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Haven by Emma Donoghue

09 December 2022

Susan Gray considers a monastic novel

BLIND faith and charismatic leaders are deftly criticised in Haven. Set in monastic seventh-century Ireland, the story follows Artt, Cormac, and Trian as they leave their monastery on the Shannon to found a new settlement on Skellig Michael, a jagged rock seven miles off the coast of Kerry.

We meet the trio for the first time in the Cluain Mhic Nois refectory, and Donohue quickly establishes their characters, as Artt grandstands about not eating swan on a Friday, while Trian fills his brothers’ platters despite his own hunger. And Conor leads the musicians, pouring musical balm on the fasting conflict between the travelling scholar Artt and the Abbot.

Following the instructions of a dream, Artt selects elderly Cormac and 20-year-old Trian to forge a community, away from the temptations of humanity. From the moment the sewn-leather river craft departs, minus the two chosen monks’ essential provisions, the author creates a tension between the humble followers of Christ and their leader. With the laden boat is launched the reader’s suspense about what will strain their vow of obedience to breaking point.

Donoghue vividly recreates the sacramental elements of their mission, with the Office said in a roiling boat, and the Host made from blackened oatcakes when flour runs out. She also underlines the labour that produced the Celtic holy manuscripts surviving today. Copying scripture on to vellum resting on a slanted stone, Trian reflects: “But sometimes he can’t tell one word in the Psalter from the next. If only there were marks between the words, to keep them apart — dots, or spaces even — these would make copying so much easier.”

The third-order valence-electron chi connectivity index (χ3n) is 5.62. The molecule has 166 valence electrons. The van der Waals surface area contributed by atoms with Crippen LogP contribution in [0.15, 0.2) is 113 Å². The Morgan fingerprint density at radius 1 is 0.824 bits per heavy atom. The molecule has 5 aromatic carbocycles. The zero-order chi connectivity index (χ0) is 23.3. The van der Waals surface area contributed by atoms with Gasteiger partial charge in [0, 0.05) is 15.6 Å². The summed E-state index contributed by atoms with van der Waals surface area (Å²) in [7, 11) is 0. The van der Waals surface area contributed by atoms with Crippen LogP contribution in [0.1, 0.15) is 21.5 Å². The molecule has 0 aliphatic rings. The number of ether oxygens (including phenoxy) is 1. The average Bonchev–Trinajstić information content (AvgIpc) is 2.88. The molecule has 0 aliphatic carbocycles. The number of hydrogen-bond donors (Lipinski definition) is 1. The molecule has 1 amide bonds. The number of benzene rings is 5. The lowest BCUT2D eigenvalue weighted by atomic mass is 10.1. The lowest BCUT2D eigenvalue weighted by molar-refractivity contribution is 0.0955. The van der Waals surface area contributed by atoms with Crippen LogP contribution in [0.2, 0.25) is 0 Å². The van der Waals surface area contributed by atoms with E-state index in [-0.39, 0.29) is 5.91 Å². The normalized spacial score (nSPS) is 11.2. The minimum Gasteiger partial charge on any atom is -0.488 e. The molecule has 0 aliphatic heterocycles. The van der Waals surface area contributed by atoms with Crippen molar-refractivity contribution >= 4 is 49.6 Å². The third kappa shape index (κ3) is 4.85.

How Artt treats the island’s inhabitants — needlessly strangling a great auk (a bird now extinct) as a sacrifice to St Martin, burning puffins as fuel — mirrors his destructive relationship with his brethren. Donoghue’s synthesis of seventh-century technology, and the individual body as place of pain and mortification, but also of healing and strength, paints a picture of early religious life which is no idyll, but is illuminating.

Susan Gray writes about the arts and entertainment for The Daily Telegraph, The Sunday Times, and the Daily Mail.


Emma Donoghue
Picador £16.99
Church Times Bookshop £15.29

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